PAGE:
Tuesday, 24 May 2005 - 10:55 AM
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This presentation is part of: Physical Organic

The Concept of Protobranching and its Paradigm Shifting Implications

Matthew D. Wodrich and Paul V. R. Schleyer. The University of Georgia, Athens, GA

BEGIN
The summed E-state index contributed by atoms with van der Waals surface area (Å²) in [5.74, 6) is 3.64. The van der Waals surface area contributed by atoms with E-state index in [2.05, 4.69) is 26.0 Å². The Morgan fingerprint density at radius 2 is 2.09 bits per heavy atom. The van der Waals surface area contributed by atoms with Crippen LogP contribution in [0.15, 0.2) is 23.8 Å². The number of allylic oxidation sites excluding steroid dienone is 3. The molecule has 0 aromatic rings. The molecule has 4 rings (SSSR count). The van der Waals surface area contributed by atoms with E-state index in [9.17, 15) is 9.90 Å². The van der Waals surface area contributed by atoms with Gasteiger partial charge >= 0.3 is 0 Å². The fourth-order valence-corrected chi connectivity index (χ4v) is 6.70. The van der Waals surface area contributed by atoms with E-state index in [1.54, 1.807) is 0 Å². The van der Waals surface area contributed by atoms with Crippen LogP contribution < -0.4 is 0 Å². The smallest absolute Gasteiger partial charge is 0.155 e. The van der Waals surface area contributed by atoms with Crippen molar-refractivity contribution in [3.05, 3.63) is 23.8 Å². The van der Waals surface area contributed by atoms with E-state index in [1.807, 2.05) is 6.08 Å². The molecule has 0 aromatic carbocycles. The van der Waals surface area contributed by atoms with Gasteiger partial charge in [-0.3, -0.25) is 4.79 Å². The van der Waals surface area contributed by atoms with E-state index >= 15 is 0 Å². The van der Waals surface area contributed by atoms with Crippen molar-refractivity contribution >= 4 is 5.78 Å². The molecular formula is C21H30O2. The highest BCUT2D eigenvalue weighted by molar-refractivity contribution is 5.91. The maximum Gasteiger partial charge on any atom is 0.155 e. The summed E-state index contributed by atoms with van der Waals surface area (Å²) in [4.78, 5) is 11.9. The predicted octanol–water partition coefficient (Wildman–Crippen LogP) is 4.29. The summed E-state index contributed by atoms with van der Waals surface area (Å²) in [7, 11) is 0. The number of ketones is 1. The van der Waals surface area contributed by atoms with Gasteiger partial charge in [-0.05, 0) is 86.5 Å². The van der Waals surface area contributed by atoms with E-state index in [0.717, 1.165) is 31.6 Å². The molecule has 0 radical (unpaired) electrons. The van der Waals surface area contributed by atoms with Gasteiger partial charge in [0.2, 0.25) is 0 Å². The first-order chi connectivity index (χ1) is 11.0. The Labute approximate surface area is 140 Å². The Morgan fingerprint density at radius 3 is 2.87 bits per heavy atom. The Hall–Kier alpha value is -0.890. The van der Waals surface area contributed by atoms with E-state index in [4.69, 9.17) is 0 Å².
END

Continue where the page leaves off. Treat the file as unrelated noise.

Branched alkanes like isobutane and neopentane are more stable than their straight chain isomers, n-butane and n-pentane (by 2.8 and 5.5 kcal/mol, respectively) due to the greater number of stabilizing 1,3-interactions. For example, there are three 1,3-interactions in isobutane but only two in n-butane. However, such attractive 1,3-interactions (which we call “protobranching”) also stabilize all n-alkanes relative to ethane (which has none). There is one in propane, two in n-butane, three in n-pentane, etc. “protobranching,” is not considered in conventional evaluations, e.g., of the strain energy of rings and of hyperconjugation. When protobranching is taken into account, the ring strain of cyclopropane is reduced from 27.7 kcal/mol (based on propane, which is stabilized by one protobranch) to 19.2 kcal/mol (based on ethane). Correction for torsional strain reduces this value further, by 3-6 kcal/mol. Values for hyperconjugation, +5.3 and +7.7 kcal/mol for alkenes and alkynes respectively, are obtained by adding the protobranching corrections.

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